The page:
The Signature Series Orange Degreaser is Chemical Brothers’ answer to the overuse of harsh chemicals. It is infused with citrus extracts, which do a fine job of cutting grease on their own. The addition of surfactants helps to break the surface tension of whatever grime it contacts, breaking its hold on engine surfaces.
Orange Degreaser’s other advantage is in its versatility. When used full strength, it is the mildest degreaser that can still tackle a greasy engine bay. However, it can be diluted up to 20:1 ratio. This is one of the best engine degreaser products for just about any oily mess on or around a vehicle. It will clean leaky suspension parts, steering components, wheels, tires and even floors.
- Can be used full strength or diluted 20:1
- Works well for many jobs, not just engines
- Tough on grease yet gentle on most surfaces
- Pleasant citrus aroma
- Available in different sizes
- Even at full strength, it isn’t as strong as many chemical degreasers
- Some users report discolored aluminum parts
Chemical Guys makes detailing products that professionals trust. The Signature Series is a common item in mechanics’ home garages because of its versatility. As an engine degreaser, it is a bit underwhelming. But it frees up space in the chemical cabinet.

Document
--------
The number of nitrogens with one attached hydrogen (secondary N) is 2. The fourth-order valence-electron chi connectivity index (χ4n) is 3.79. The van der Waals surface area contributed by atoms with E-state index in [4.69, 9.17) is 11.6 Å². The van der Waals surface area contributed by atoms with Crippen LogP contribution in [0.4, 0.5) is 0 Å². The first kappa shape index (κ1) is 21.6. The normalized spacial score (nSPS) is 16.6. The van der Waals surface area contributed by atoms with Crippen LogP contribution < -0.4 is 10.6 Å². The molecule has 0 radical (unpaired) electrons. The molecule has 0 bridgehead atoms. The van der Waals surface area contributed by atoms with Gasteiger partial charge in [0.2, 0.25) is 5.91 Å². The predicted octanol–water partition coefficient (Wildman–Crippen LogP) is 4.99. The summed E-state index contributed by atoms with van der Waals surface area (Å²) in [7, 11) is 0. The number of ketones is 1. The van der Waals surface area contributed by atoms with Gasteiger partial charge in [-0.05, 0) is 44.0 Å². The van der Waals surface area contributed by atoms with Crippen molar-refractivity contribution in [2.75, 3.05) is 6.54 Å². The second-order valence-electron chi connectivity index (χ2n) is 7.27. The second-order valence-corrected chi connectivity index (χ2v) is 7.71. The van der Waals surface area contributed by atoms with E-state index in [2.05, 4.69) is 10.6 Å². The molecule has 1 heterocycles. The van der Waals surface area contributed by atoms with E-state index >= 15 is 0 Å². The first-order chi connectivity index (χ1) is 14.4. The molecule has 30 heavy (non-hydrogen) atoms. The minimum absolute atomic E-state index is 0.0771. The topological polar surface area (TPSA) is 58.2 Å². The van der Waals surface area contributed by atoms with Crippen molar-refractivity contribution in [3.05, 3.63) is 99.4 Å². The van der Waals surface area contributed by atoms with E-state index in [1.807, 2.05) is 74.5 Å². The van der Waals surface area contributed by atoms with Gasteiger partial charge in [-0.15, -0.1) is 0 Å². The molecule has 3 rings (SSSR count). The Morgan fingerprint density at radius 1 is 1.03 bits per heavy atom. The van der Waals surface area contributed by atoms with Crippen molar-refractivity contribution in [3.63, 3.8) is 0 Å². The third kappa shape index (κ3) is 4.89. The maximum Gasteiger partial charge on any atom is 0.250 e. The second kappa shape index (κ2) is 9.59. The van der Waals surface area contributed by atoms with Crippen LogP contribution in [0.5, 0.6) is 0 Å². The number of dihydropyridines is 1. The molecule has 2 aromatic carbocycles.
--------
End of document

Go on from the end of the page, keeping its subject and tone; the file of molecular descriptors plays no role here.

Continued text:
2. Meguiar’s – Super Degreaser
Despite the lack of thought that Meguiar’s put into the name, Super Degreaser is a an effective product. It is concentrated, and it will do a good job of emulsifying light oil deposits around engines, but it struggles with baked on grime. Diluted, Super Degreaser also makes a fine detailing solution for non-painted surfaces.
Super Degreaser fits neatly into the product category for customers who don’t want to use overly harsh chemicals to clean their engines. Stronger chemicals are more inclined to damage parts or paint. Then again, they also require less elbow grease. Super Degreaser requires either more work or more applications to accomplish what harsher chemicals can do by themselves. But then you have to live with them.
- A milder chemical degreaser than many competitors
- Can be diluted to work on more surfaces
- Gently cleans oil stains on concrete
- Clean, non-offensive scent
- Can even clean leather interior
- Not the strongest available degreaser
- Requires more work on the part of the user than many others